Things certainly haven't gone the Red Bulls' way since their May 15 match-up against LA. The two teams play the second leg of their season series Sunday at Red Bull Arena.
The first meeting between the LA Galaxy and the Red Bulls in May looked as if it could be a potential MLS Cup match-up or a preview of a late season Supporters’ Shield race.
When the two teams meet Sunday for their second game, few would’ve expected a match-up between point haves in the Galaxy and have-nots in the Red Bulls.
That night in May the two teams in the league’s biggest markets, with the highest payrolls and the most famous players were at the top of their respective conferences. The Red Bulls were riding a three game win streak with three straight clean sheets. LA had won two of their last three. The Galaxy had 15 points in 9 games and the Red Bulls had 14 in 7.
The two teams traded early goals and the Red Bulls narrowly avoided defeat thanks to Tim Ream’s spectacular effort to deny Landon Donovan a second goal on the night. It wasn’t the kind of draw fans walk away from feeling deflated (Columbus in June) or pleased with the effort (Dallas the next month), but content knowing both teams were, for all intents and purposes, evenly matched for 90 minutes.
Since that match, the Galaxy have consistently answering the bell, posting an 8-1-5 record in MLS play, while the Red Bulls have rolled out the curious long-term strategy of drawing against everyone.
Records aside, the two teams are foils even in a micro sense, with the Galaxy playing the role of the bizarro Red Bulls (or, if you’re an LA supporter, the Red Bulls are the bizzaro Galaxy). From transactions to friendlies to on-field performance, the two teams share parallels, even if the results are on opposite ends of the spectrum.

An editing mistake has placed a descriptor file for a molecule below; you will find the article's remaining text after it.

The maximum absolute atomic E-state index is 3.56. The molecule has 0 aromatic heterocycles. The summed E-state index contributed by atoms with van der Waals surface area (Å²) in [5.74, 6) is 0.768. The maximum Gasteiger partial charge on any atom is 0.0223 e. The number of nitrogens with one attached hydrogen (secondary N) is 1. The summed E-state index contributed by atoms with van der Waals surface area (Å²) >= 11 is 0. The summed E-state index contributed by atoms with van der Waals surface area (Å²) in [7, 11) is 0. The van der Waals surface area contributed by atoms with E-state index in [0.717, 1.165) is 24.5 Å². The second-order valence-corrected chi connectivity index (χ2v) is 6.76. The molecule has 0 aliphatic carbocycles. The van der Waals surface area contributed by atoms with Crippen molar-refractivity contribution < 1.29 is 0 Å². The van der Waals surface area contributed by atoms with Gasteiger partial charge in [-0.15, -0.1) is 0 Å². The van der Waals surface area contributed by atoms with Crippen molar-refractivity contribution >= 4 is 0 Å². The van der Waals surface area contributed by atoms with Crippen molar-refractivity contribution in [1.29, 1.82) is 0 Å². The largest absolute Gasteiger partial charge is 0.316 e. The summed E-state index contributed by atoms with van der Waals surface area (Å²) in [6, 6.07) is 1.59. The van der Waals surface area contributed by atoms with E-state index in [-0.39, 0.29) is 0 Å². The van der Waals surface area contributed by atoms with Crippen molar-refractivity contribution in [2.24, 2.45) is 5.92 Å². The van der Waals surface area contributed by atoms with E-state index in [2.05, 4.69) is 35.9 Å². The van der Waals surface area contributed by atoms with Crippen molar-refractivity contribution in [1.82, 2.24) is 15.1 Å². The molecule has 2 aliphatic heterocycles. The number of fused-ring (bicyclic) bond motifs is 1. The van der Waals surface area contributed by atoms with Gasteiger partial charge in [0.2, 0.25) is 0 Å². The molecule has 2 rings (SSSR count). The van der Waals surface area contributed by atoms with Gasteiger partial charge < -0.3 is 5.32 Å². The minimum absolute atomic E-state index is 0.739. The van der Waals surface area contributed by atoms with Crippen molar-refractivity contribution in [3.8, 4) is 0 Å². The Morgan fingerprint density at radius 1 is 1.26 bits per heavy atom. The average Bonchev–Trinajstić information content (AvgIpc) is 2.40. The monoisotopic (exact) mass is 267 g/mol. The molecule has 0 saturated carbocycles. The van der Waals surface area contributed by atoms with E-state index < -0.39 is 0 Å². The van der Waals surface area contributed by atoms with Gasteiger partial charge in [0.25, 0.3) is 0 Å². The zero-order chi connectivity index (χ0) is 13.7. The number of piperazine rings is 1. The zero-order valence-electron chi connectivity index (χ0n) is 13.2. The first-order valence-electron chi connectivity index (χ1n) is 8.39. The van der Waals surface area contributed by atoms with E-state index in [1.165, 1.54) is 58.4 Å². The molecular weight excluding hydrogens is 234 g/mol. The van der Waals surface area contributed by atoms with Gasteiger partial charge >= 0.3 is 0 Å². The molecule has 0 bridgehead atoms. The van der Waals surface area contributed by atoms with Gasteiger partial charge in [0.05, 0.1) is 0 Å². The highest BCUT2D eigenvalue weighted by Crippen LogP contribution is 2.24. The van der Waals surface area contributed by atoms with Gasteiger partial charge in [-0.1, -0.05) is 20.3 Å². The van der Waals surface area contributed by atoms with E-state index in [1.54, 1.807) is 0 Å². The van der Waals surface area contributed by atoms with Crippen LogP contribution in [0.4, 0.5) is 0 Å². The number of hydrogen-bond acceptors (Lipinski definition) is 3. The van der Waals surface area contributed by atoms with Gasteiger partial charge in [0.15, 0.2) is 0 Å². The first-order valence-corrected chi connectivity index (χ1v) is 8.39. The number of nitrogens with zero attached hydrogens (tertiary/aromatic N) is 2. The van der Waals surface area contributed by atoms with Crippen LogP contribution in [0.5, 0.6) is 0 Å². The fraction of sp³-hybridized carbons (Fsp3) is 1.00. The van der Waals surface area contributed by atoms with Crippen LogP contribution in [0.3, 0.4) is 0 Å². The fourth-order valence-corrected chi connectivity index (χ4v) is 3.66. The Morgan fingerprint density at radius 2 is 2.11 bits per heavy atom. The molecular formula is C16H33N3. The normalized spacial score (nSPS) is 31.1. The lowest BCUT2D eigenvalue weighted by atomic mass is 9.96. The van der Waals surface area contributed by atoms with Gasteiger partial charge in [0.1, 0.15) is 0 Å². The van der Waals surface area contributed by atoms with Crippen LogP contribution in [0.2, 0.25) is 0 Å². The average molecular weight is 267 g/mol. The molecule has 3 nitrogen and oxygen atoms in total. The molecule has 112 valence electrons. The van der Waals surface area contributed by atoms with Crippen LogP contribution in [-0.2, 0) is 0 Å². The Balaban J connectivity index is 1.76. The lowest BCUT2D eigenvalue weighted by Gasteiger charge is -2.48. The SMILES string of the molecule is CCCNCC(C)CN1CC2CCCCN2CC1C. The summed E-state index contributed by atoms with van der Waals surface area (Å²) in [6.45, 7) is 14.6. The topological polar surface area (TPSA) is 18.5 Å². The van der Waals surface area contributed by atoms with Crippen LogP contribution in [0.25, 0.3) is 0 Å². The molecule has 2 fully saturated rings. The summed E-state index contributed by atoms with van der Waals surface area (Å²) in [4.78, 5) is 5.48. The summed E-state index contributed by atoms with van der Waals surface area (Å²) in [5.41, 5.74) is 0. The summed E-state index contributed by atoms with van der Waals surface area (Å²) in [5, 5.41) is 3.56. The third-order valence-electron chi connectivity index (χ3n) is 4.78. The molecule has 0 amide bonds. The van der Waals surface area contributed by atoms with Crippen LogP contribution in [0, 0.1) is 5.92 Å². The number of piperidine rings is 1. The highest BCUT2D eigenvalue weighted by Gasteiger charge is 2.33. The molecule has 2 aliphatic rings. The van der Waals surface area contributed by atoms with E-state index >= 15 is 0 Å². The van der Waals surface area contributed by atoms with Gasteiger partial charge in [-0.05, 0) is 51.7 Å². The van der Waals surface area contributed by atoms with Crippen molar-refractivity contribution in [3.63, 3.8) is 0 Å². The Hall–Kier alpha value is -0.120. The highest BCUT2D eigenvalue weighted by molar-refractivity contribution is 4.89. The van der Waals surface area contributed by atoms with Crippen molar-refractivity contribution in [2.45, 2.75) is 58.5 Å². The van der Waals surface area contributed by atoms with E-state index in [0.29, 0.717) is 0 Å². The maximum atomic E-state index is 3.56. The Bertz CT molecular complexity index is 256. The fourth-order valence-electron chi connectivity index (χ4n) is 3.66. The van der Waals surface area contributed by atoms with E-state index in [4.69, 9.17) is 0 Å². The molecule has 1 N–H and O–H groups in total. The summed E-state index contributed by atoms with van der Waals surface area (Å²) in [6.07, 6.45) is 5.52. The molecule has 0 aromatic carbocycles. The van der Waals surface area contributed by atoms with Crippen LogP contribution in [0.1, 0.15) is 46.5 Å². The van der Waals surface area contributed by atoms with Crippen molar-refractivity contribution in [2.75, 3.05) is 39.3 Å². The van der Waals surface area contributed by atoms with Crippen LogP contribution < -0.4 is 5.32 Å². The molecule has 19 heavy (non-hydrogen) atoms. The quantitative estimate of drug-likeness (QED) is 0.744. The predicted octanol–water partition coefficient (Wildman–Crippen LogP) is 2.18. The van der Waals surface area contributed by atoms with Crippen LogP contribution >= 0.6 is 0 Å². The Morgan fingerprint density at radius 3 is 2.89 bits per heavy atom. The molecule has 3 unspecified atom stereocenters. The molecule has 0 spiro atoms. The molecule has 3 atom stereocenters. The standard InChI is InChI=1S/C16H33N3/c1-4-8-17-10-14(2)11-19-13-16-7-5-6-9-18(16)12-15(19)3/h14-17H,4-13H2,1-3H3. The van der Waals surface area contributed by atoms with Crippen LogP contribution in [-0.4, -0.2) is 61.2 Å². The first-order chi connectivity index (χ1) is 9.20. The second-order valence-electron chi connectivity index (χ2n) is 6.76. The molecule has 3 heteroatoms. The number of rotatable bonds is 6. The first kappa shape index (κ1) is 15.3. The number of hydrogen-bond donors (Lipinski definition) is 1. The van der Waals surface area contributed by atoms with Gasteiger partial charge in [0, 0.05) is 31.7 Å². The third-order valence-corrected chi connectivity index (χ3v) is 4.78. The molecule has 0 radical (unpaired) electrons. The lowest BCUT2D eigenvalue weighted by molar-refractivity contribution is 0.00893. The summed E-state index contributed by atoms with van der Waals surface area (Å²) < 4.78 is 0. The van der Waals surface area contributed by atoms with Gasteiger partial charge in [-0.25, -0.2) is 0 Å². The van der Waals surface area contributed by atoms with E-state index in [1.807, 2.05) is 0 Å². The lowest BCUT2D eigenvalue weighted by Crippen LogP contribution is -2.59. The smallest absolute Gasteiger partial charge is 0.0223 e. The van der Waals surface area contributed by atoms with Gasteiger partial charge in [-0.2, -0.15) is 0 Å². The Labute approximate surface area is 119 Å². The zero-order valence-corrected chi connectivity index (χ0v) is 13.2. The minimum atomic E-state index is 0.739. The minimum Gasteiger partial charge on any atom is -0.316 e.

The Galaxy stayed at home for their mid-summer international friendlies, playing Real Madrid and Manchester City in the World Football Challenge. The Galaxy smartly played the games as friendlies, not as an opportunity to pick up a pyrrhic victory against a famous club’s out-of-shape reserves. Instead, LA fell 4-1 to Real Madrid and took Manchester City to penalty kicks while testing their depth mid-season.
Personnel-wise, the Galaxy needed help up front, with former Red Bull Juan Pablo Angel not quite working out. Angel was traded to cross-town rival Chivas USA and Ireland international Robbie Keane was brought on. In his first game, the former Spur scored the first of LA’s two goals.
To put it bluntly, the Galaxy have done nearly everything the Red Bulls have failed to do.
While the Red Bulls left North London in late July with the Emirates Cup, Ream relayed the dressing room’s feeling on the trophy to MLSsoccer.com, calling it "semi-legitimate" – cold comfort for fans of a club that’s never won a serious piece of silverware. When the Red Bulls went to plug a season-long hole in net they imported an aging Frank Rost, who went on to hurt himself on a flight to Utah and simultaneously forced us to reset our watches to Bouna Time for the foreseeable future.
It remains to be seen if the Red Bulls can turn it around, but it goes without saying it won’t be easy to do so against a Galaxy side well on its way to securing its second straight Supporters’ Shield. What we do know, is that come Sunday, the Red Bulls will be staring down their mirror image, only in much better form.